Assael and The Collective have been given the go ahead by Wandsworth Council (8-1) for 292-room co-living development in Earslfield, Wandsworth.
The constrained site along the River Wandle will be opened up for the first time across a collection of buildings ranging between six to eight storeys, connecting it to its natural surroundings and creating a thriving hub for both residents and the wider community.
Assael’s design pays homage to the historical background of the previously industrial site, drawing on the long and rich history of the River Wandle, where gun powder, tobacco, paper and textile mills once lined the banks of the river, powered by its current.
The architecture and materials, including brick, exposed steel, pitched roofs and sculptural escape staircases, reference the heritage of the area, giving the scheme a clear identity and sense of place.
In addition, the palette of red and pink brick tones used across the scheme aims to create the appearance of a collection of buildings built up over time, inspired by how the mills were extended progressively over the years as their capacity grew.
As a co-living development, the internal design of the building was as carefully crafted as the exterior. Assael’s design sought to prioritise community and flexibility throughout the scheme with a generous amenity offering, including a cinema room, communal kitchens, co-working spaces, a gym and library, and adaptable spaces that can be transformed according to the evolving needs of The Collective’s members.
Assael’s team benefitted from gaining insight into data gathered by The Collective on their flagship Old Oak scheme in north west London. By understanding how residents in existing co-living developments used the spaces, Assael adjusted their design accordingly. One such design implication was the creation of a larger ‘Masterchef’ style communal kitchen where residents can cook, eat and socialise in larger numbers for community building and to help mitigate loneliness.
With the design also seeking to invite the surrounding community into the building, a large double-height ground floor flexible space enables pop-up retail opportunities to help bolster enterprise in Earlsfield.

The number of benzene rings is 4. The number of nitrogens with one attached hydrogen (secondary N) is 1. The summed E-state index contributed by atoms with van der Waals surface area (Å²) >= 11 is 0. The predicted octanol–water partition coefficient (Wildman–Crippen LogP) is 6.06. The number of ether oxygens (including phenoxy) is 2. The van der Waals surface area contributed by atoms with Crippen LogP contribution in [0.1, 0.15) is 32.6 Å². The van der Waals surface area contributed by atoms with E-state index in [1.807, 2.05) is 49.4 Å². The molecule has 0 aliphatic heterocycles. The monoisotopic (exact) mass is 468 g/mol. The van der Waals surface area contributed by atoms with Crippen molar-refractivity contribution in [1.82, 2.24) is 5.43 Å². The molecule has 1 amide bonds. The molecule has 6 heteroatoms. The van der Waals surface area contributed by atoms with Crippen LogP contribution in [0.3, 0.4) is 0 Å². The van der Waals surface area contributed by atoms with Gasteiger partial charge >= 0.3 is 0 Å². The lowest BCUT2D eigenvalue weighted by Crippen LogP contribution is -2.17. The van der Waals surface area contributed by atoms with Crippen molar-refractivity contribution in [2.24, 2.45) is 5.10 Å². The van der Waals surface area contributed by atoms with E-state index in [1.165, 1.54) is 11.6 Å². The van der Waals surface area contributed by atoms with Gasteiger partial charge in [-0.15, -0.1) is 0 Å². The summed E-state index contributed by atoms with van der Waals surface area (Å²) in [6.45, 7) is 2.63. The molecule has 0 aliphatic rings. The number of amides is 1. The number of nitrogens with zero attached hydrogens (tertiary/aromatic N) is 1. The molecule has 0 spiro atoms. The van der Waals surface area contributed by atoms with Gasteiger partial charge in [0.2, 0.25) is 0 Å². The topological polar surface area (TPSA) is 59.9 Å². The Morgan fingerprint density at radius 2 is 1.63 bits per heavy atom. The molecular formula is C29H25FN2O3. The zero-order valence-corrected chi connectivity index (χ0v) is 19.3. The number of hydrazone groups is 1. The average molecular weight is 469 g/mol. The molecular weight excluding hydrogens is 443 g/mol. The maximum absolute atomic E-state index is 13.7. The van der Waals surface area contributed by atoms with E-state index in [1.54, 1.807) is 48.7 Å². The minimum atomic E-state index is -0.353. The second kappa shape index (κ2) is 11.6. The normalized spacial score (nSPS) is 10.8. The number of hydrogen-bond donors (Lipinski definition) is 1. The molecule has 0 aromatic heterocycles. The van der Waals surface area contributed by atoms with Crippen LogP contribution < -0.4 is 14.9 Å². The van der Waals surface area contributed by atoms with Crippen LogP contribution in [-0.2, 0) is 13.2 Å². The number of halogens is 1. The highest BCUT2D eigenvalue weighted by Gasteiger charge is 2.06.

Externally, the proposed design will create a new bridge to improve pedestrian access to the site and to the new riverfront café at ground floor that will be open to the public. The scheme will also facilitate a connecting route to continue the Wandle Trail, improving access through the site, from Earlsfield through to the river, for residents and the public.
Tim Chapman-Cavanagh, director at Assael Architecture, said:
“For us, Garratt Mills was an incredible opportunity to experiment with the industrial history of the River Wandle and create a scheme driven by both interaction and community. Our design seeks to emulate the importance of the river, drawing on its industrial roots, while opening up the site so residents and the wider public can benefit from its natural beauty and ecological abundance. The prominence of the river features throughout the scheme, with certain roof terraces being orientated in order to benefit from the sound of its current, and the ground floor frontage opening up the site to its banks.
“The industrial tones of the façade and roofscape offer a contemporary take on the mills that were once a common sight in Earlsfield, with the River Wandle powering 64 mills in its heyday. Despite the area shedding its industrial past, we wanted the architecture of Garratt Mills to give off the robust aesthetic of a working mill.
“Designing the scheme for one of the leading co-living developers meant that the amenity offering, wayfinding and communal facilities within the building were of the highest standard. By drawing on our experience with Build to Rent, we were able to ensure that the internal design was functional and efficient to operate, while creating plenty of detailing and features to draw on the site’s heritage.”